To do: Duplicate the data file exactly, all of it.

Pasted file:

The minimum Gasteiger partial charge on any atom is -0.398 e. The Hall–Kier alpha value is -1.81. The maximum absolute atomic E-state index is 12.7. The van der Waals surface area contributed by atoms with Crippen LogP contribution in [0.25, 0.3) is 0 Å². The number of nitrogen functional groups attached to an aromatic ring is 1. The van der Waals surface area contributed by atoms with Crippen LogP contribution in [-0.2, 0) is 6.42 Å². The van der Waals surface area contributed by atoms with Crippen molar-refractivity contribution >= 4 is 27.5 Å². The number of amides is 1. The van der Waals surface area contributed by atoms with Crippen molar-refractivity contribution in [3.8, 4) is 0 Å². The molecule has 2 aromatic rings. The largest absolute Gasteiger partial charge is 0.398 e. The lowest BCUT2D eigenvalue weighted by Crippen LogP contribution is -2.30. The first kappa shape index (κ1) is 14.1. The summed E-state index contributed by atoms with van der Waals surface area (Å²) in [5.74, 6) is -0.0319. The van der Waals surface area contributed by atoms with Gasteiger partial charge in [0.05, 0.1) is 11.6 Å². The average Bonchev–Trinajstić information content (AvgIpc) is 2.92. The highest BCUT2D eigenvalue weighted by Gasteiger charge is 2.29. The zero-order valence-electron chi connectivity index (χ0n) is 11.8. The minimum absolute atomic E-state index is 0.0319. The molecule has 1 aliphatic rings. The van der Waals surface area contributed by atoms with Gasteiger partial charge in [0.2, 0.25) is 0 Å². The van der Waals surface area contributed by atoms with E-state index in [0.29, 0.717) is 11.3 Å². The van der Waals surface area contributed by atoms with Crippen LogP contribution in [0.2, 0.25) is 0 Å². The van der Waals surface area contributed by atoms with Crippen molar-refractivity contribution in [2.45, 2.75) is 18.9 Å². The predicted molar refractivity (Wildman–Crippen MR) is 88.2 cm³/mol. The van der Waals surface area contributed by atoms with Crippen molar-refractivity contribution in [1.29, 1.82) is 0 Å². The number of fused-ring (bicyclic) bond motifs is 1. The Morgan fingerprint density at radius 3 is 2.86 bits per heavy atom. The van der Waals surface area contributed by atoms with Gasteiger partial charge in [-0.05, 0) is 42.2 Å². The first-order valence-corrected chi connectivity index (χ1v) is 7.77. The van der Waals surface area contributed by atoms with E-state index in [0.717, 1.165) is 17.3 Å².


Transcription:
The minimum Gasteiger partial charge on any atom is -0.398 e. The Hall–Kier alpha value is -1.81. The maximum absolute atomic E-state index is 12.7. The van der Waals surface area contributed by atoms with Crippen LogP contribution in [0.25, 0.3) is 0 Å². The number of nitrogen functional groups attached to an aromatic ring is 1. The van der Waals surface area contributed by atoms with Crippen LogP contribution in [-0.2, 0) is 6.42 Å². The van der Waals surface area contributed by atoms with Crippen molar-refractivity contribution >= 4 is 27.5 Å². The number of amides is 1. The van der Waals surface area contributed by atoms with Crippen molar-refractivity contribution in [3.8, 4) is 0 Å². The molecule has 2 aromatic rings. The largest absolute Gasteiger partial charge is 0.398 e. The lowest BCUT2D eigenvalue weighted by Crippen LogP contribution is -2.30. The first kappa shape index (κ1) is 14.1. The summed E-state index contributed by atoms with van der Waals surface area (Å²) in [5.74, 6) is -0.0319. The van der Waals surface area contributed by atoms with Gasteiger partial charge in [0.05, 0.1) is 11.6 Å². The average Bonchev–Trinajstić information content (AvgIpc) is 2.92. The highest BCUT2D eigenvalue weighted by Gasteiger charge is 2.29. The zero-order valence-electron chi connectivity index (χ0n) is 11.8. The minimum absolute atomic E-state index is 0.0319. The molecule has 1 aliphatic rings. The van der Waals surface area contributed by atoms with Gasteiger partial charge in [0.2, 0.25) is 0 Å². The van der Waals surface area contributed by atoms with E-state index in [0.29, 0.717) is 11.3 Å². The van der Waals surface area contributed by atoms with Crippen LogP contribution in [0.2, 0.25) is 0 Å². The van der Waals surface area contributed by atoms with Crippen molar-refractivity contribution in [2.45, 2.75) is 18.9 Å². The predicted molar refractivity (Wildman–Crippen MR) is 88.2 cm³/mol. The van der Waals surface area contributed by atoms with Crippen molar-refractivity contribution in [1.29, 1.82) is 0 Å². The number of fused-ring (bicyclic) bond motifs is 1. The Morgan fingerprint density at radius 3 is 2.86 bits per heavy atom. The van der Waals surface area contributed by atoms with Gasteiger partial charge in [-0.05, 0) is 42.2 Å². The first-order valence-corrected chi connectivity index (χ1v) is 7.77. The van der Waals surface area contributed by atoms with E-state index in [0.717, 1.165) is 17.3 Å².